Most optical systems are used to create images: eyes, cameras, microscopes, telescopes, for example. These image-forming instruments use lenses or mirrors whose properties, in terms of geometrical optics, have already been discussed in Chapter 3. But geometrical optics gives us no idea of any limitations of the capabilities of such instruments and indeed, until the work of Ernst Abbe in 1873, microscopists thought that spatial resolution was only limited by their expertise in grinding and polishing lenses. Abbe showed that the basic scale is the wavelength of light, which now seems obvious. The relationship between geometrical and physical optics is like that between classical and quantum (wave) mechanics; although classical mechanics predicts no basic limitation to measurement accuracy, it arises in quantum mechanics in the form of the Heisenberg uncertainty principle.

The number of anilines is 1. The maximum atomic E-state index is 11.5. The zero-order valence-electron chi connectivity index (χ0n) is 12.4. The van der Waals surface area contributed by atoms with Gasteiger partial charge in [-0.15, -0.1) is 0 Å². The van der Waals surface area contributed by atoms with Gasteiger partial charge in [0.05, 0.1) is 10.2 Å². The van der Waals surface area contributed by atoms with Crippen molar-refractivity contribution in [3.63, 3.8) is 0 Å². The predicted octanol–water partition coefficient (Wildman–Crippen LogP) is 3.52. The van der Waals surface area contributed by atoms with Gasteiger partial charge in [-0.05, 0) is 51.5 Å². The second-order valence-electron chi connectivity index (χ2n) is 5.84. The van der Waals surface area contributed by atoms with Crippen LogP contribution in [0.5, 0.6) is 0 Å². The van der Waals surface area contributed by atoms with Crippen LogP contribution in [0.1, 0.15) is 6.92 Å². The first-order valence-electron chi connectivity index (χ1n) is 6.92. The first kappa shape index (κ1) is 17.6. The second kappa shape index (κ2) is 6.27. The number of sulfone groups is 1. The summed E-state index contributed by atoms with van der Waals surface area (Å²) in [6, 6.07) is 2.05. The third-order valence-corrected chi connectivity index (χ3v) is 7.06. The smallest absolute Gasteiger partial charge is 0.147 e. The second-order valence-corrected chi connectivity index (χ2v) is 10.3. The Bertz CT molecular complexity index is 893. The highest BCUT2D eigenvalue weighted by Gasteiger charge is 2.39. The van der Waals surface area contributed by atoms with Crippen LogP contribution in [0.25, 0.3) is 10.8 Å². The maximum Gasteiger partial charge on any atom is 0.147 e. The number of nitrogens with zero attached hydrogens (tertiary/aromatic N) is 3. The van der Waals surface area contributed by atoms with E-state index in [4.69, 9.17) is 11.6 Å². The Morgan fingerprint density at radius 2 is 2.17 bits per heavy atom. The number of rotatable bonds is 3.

This chapter describes the way in which physical optics is used to describe image formation by a single lens (and by extension, any optical system). The theory is based on Fraunhofer diffraction (Chapter 8) and coherence (Chapter 11) and leads naturally both to an understanding of the limits to image quality and to ways of extending them. We shall learn:
how Abbe described optical imaging in terms of wave interference;
that imaging can be formulated as a double process of diffraction;
what are the basic limits to spatial resolution;
how microscopes are constructed to achieve these limits;